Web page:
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CSU-Pueblo hosts Embracing Compassion Lives of the Dalai Lama exhibition

Release Date: February 20, 2017

Cora Zaletel

Executive Director, External Affairs

Colorado State University-Pueblo


Press Release

PUEBLO – Colorado State University-Pueblo is hosting the first public United States showing of the artwork included in the Embracing Compassion - Lives of the Dalai Lama exhibition in the Fine Arts Gallery through March 3. The exhibit will continue to travel across the U.S. and internationally. This unique series of 16 Thangkas paintings (commissioned by the current Dalai Lama) depicts the lineage of the Dalai Lamas in each of their incarnations, up to the Fourteenth, Dalai Lama, Tenzin Gyatso. The exhibition is free and open to the public. The Fine Arts Gallery is open from 10 a.m.-4:30 p.m. Monday through Friday in the Art/Music Building of the CSU-Pueblo campus. A lecture on Buddhism and a guided meditation will be held in the gallery beginning at 5 p.m. on Thursday, March 2.

Visiting Experimental Psychologist Dr. Melissa J. Dolese, who studies meaning making and communication in art and the influence of artwork and other creative techniques on action, is collecting data for the Embracing Compassion organization ( on the exhibit experience.  This organization seeks to influence compassionate actions through viewing these traditional Tibetan artworks. 

According to Embracing Compassion, no such work of this scope on the Dalai Lama lineage existed, and Temba Chophel was excited at the idea of creating a great traditional work as was executed in the past.  In response, His Holiness commissioned the work, which was completed in the summer of 2015.The thangkas, which depict a central figure surrounded by the events in the life of each Dalai Lama, capture the historical and spiritual events that marked each one’s life. They begin with incarnations that preceded the recognition of the Dalai Lamas, which include Tibet’s first kings, then each Dalai Lama.

These works of art are the product of another time when time was not a factor and the execution of one piece could take as long as a year. Each took about nine months, and the result was so rich and exceptional that it became important to find a way to share it with the world, by making the best possible limited editions reproductions that would capture the vibrancy and essence of the original artworks. A printing firm in Pisa, who makes exceptional reproductions for the Vatican Museum took on the task. Beginning in 2011, Leonardo Panettieri studied the works extensively and determined the best way to recreate each detail and color to perfection on the finest canvas. In 2017, after six years of exhaustive research and testing, the artworks are now ready to be presented globally.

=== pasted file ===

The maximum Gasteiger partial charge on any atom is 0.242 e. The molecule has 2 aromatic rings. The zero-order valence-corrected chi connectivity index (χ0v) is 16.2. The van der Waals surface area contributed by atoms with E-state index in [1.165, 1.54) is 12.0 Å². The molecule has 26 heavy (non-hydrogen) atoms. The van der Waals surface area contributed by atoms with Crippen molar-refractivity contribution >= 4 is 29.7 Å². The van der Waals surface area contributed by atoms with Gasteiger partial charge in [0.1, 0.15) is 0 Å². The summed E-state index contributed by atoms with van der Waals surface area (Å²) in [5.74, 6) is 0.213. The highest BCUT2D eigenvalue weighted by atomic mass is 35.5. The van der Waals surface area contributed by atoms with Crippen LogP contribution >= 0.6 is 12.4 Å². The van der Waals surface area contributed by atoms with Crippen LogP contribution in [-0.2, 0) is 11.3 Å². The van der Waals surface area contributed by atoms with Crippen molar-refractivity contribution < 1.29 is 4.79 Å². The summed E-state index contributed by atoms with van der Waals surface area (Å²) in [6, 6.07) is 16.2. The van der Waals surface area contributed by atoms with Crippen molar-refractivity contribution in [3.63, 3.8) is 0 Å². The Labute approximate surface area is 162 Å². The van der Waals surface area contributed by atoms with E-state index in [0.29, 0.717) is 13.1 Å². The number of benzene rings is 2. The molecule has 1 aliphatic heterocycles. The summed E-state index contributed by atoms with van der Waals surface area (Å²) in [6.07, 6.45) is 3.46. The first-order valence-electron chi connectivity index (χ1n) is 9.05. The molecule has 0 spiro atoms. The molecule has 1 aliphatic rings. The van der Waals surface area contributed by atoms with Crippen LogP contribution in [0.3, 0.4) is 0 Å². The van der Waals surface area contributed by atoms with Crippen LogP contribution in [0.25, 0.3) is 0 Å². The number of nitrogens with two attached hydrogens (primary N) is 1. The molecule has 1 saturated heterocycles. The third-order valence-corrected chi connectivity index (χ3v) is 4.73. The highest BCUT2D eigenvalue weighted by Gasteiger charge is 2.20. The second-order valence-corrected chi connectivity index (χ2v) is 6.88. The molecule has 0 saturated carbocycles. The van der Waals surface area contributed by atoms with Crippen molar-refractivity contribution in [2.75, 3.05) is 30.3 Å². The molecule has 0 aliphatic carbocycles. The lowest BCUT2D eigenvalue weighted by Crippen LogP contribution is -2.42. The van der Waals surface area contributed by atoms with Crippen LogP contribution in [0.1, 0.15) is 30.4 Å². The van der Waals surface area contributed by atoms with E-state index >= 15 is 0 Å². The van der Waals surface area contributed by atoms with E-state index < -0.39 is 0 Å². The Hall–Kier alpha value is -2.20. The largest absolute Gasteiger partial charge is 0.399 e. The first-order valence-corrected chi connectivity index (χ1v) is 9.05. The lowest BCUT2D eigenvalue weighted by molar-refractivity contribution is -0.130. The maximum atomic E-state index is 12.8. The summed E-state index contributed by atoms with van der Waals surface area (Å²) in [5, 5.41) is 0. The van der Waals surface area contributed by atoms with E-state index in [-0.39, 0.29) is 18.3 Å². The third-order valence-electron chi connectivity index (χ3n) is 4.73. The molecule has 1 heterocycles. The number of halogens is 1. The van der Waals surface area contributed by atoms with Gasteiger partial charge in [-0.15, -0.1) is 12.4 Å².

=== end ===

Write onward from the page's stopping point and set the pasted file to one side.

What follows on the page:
Three thangkas are reserved to illustrate the life of the 14th, present Dalai Lama, who is 81 years old. Each thangka was carefully researched for content, and Temba Chophel consulted lamas and scholars, notably Chato Rinpoche, then the Abbot of Namgyal Monastery, the Dalai Lama’s monastery, to insure the accuracy and details of each thangka. Temba Chophel passed away in 2007. His main disciple, Tenzin Norbu and his team, completed the series, which had all been etched, in a seamless manner.

Colorado State University - Pueblo is committed to excellence, setting the standard for regional comprehensive universities in teaching, research, and service by providing leadership and access for its region, while maintaining its commitment to diversity.

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